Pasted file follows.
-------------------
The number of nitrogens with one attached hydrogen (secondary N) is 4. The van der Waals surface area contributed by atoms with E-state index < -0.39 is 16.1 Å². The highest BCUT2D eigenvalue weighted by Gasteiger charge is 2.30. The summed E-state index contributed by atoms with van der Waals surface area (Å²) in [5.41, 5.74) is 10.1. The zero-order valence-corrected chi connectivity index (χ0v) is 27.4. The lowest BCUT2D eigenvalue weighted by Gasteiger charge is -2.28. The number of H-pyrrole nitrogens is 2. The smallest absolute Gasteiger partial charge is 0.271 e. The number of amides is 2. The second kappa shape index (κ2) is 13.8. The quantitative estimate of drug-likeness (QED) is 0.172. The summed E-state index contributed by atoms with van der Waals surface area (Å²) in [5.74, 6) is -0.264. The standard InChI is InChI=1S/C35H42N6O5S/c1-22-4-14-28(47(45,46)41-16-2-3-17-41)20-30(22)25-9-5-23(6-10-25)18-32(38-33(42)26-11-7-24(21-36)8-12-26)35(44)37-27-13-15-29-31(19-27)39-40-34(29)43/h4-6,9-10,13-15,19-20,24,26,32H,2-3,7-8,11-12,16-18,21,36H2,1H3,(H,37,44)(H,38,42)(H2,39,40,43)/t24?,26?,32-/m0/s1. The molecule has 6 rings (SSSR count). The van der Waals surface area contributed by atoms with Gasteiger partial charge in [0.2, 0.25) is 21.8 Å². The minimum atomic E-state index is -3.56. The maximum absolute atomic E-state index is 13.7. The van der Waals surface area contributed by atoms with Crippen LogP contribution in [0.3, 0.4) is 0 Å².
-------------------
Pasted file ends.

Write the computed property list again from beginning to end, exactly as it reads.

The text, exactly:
The number of nitrogens with one attached hydrogen (secondary N) is 4. The van der Waals surface area contributed by atoms with E-state index < -0.39 is 16.1 Å². The highest BCUT2D eigenvalue weighted by Gasteiger charge is 2.30. The summed E-state index contributed by atoms with van der Waals surface area (Å²) in [5.41, 5.74) is 10.1. The zero-order valence-corrected chi connectivity index (χ0v) is 27.4. The lowest BCUT2D eigenvalue weighted by Gasteiger charge is -2.28. The number of H-pyrrole nitrogens is 2. The smallest absolute Gasteiger partial charge is 0.271 e. The number of amides is 2. The second kappa shape index (κ2) is 13.8. The quantitative estimate of drug-likeness (QED) is 0.172. The summed E-state index contributed by atoms with van der Waals surface area (Å²) in [5.74, 6) is -0.264. The standard InChI is InChI=1S/C35H42N6O5S/c1-22-4-14-28(47(45,46)41-16-2-3-17-41)20-30(22)25-9-5-23(6-10-25)18-32(38-33(42)26-11-7-24(21-36)8-12-26)35(44)37-27-13-15-29-31(19-27)39-40-34(29)43/h4-6,9-10,13-15,19-20,24,26,32H,2-3,7-8,11-12,16-18,21,36H2,1H3,(H,37,44)(H,38,42)(H2,39,40,43)/t24?,26?,32-/m0/s1. The molecule has 6 rings (SSSR count). The van der Waals surface area contributed by atoms with Gasteiger partial charge in [0.2, 0.25) is 21.8 Å². The minimum atomic E-state index is -3.56. The maximum absolute atomic E-state index is 13.7. The van der Waals surface area contributed by atoms with Crippen LogP contribution in [0.3, 0.4) is 0 Å².